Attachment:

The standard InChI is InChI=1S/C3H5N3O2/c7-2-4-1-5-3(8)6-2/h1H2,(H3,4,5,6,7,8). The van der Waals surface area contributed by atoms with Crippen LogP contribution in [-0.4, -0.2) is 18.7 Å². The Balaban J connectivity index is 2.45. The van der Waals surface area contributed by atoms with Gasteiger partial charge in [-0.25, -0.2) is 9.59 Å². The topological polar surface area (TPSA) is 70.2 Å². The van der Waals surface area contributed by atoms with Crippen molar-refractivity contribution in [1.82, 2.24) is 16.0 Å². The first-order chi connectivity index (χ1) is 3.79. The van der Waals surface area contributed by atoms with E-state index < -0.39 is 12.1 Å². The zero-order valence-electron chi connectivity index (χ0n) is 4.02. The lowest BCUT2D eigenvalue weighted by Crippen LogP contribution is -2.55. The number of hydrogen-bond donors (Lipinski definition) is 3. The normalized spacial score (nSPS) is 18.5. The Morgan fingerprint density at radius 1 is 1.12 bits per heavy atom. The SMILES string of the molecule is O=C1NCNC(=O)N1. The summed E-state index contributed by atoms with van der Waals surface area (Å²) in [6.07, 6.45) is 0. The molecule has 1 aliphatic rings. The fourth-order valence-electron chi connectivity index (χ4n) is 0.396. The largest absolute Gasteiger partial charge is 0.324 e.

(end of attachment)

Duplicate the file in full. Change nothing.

The standard InChI is InChI=1S/C3H5N3O2/c7-2-4-1-5-3(8)6-2/h1H2,(H3,4,5,6,7,8). The van der Waals surface area contributed by atoms with Crippen LogP contribution in [-0.4, -0.2) is 18.7 Å². The Balaban J connectivity index is 2.45. The van der Waals surface area contributed by atoms with Gasteiger partial charge in [-0.25, -0.2) is 9.59 Å². The topological polar surface area (TPSA) is 70.2 Å². The van der Waals surface area contributed by atoms with Crippen molar-refractivity contribution in [1.82, 2.24) is 16.0 Å². The first-order chi connectivity index (χ1) is 3.79. The van der Waals surface area contributed by atoms with E-state index < -0.39 is 12.1 Å². The zero-order valence-electron chi connectivity index (χ0n) is 4.02. The lowest BCUT2D eigenvalue weighted by Crippen LogP contribution is -2.55. The number of hydrogen-bond donors (Lipinski definition) is 3. The normalized spacial score (nSPS) is 18.5. The Morgan fingerprint density at radius 1 is 1.12 bits per heavy atom. The SMILES string of the molecule is O=C1NCNC(=O)N1. The summed E-state index contributed by atoms with van der Waals surface area (Å²) in [6.07, 6.45) is 0. The molecule has 1 aliphatic rings. The fourth-order valence-electron chi connectivity index (χ4n) is 0.396. The largest absolute Gasteiger partial charge is 0.324 e.